The Morrison Government’s Targeted Persecution of Transgender People

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Morrison Government

Morrison’s never attempted to conceal his prejudice against LGBTIQ people. He walked out during the marriage equality vote, he’s said inclusive teen sex education makes his “skin curl”, and just after he swiped the top job, he termed school counsellors who may assist trans kids “gender whispers”.

The prime minister’s Religious Discrimination Bill aimed to legalise discrimination against all minorities in the name of religion, but it was always implicitly understood that transgender people were chief amongst its targets.

This was confirmed when the attorney general Michaelia Cash attempted to cut a deal with progressive MPs in parliament, which involved the Liberals revoking existing laws permitting discrimination against gay kids, if the same measures regarding trans children remained.

But when the majority voted the bill could pass only on the proviso that all LGBTIQ kids could not be expelled from religious schools, the PM chucked the legislation out.

Of course, not all Liberals are transphobes, five MPs significantly crossed the floor, which led to this outcome. And Liberal MP Trent Zimmerman spoke out exceptionally against his party’s trans persecution.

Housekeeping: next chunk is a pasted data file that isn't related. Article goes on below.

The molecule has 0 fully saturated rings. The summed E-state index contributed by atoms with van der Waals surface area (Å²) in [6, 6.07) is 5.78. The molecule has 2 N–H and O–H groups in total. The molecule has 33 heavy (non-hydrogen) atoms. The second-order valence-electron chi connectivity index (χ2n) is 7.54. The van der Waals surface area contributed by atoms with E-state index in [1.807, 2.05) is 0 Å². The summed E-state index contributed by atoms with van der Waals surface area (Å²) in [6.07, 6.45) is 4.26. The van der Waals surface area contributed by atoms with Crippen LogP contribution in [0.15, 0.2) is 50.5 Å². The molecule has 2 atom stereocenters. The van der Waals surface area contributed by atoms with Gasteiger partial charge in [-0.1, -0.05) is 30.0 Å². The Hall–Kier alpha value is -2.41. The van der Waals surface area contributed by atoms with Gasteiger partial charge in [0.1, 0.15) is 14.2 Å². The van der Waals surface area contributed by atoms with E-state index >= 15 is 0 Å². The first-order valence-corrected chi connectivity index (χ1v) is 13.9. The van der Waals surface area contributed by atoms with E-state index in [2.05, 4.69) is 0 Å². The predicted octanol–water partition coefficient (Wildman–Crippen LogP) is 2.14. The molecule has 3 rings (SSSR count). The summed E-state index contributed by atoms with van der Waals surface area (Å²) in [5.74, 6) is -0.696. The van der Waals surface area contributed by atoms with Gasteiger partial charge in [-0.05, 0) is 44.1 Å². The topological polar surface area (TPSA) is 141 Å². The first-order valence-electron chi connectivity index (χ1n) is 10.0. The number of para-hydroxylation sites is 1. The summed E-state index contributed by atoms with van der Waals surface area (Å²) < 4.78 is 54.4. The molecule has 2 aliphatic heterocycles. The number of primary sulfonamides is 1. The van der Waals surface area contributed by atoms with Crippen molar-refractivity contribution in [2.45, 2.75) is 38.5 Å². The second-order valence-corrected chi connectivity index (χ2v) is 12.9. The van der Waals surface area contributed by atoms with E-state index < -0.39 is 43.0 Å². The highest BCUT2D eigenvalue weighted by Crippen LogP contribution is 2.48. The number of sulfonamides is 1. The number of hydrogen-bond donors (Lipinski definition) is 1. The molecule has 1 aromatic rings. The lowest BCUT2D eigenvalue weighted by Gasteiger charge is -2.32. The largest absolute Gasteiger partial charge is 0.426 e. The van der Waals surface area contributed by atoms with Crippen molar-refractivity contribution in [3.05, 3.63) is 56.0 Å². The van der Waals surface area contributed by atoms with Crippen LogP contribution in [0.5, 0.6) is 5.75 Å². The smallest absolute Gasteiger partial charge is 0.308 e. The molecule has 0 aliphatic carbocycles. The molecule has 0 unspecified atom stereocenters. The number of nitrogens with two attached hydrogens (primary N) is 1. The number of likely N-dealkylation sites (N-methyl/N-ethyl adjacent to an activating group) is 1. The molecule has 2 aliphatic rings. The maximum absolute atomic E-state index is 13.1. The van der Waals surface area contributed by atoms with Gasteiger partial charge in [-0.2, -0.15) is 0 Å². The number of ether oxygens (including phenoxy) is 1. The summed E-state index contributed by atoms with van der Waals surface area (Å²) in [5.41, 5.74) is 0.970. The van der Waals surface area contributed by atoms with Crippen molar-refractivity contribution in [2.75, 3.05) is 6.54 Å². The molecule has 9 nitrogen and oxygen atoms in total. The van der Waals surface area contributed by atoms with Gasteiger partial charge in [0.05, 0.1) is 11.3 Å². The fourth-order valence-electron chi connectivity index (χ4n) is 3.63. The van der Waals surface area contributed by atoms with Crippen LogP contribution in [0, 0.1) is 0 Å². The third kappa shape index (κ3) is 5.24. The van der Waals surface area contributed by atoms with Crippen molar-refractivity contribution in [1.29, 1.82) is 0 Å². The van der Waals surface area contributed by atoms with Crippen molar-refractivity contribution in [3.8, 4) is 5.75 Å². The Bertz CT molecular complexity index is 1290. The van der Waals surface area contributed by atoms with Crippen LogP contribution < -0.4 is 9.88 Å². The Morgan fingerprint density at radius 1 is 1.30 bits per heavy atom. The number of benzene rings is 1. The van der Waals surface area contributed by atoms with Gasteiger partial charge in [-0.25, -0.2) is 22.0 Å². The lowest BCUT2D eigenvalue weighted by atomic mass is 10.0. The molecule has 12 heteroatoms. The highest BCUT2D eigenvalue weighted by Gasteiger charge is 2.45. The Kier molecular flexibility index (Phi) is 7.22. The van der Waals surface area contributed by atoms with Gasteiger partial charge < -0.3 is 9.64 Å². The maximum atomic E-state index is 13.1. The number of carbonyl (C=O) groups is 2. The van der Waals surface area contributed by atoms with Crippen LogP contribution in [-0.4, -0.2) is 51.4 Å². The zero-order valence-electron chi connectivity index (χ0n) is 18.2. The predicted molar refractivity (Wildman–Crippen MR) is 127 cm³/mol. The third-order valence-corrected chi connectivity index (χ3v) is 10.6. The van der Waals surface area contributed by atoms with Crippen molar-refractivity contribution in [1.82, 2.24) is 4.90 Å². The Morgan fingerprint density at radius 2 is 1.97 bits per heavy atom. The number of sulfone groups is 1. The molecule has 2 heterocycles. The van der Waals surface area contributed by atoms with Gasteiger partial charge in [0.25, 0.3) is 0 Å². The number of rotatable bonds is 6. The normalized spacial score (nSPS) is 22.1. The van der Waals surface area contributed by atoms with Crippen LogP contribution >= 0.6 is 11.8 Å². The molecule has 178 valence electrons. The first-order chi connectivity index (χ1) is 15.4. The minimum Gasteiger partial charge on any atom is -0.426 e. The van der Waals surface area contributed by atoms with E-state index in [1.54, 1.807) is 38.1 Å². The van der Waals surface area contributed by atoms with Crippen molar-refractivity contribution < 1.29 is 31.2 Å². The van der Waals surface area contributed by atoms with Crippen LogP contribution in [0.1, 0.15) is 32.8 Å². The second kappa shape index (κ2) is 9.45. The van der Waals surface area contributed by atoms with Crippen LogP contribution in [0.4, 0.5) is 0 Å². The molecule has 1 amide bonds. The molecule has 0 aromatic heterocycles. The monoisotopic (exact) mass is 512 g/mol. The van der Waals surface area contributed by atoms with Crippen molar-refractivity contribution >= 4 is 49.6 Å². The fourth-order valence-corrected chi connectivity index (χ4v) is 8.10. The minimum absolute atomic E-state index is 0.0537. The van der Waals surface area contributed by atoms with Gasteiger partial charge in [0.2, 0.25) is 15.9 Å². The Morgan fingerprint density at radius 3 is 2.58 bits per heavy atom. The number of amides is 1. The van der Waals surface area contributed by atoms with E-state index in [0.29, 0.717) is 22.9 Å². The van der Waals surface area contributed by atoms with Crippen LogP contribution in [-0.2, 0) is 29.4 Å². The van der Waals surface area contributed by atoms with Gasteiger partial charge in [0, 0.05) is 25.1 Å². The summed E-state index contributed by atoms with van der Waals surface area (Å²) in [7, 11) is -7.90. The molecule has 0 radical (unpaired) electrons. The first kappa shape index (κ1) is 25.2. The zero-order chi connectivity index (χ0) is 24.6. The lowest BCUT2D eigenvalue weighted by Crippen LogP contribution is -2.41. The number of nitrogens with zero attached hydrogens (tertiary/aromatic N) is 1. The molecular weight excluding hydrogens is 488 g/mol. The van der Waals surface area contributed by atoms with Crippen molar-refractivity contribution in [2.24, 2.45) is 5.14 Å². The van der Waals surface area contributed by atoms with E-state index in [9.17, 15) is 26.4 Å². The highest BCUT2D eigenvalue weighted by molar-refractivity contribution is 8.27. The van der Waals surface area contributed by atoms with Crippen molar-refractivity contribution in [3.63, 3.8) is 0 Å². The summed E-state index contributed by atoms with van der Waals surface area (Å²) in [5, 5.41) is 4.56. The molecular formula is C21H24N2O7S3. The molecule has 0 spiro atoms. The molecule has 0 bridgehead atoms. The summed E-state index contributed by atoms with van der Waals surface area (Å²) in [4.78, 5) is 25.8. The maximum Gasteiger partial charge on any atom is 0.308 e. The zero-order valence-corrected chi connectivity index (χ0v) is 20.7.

As an entity, however, it’s obvious the Morrison government is persecuting trans people, “the most vulnerable people in our society”, as Zimmerman put it. And this was clearly on display again when Liberal Senator Claire Chandler produced an anti-trans sports bill, which the PM says is “terrific”.

Inciting trans hate

Introduced by Chandler on 10 February, the Sex Discrimination and Other Legislation Amendment (Save Women’s Sport) Bill 2022 broadly seeks to amend current laws so that transgender people are banned from participating in single-sex sports.

“This bill is the latest in a long string of assaults centred against the trans and gender diverse community,” explained Pride in Protest member Wei Thai-Haynes, “which has the key objective of sowing enough fear into the wider community to whip up votes ahead of the coming election.”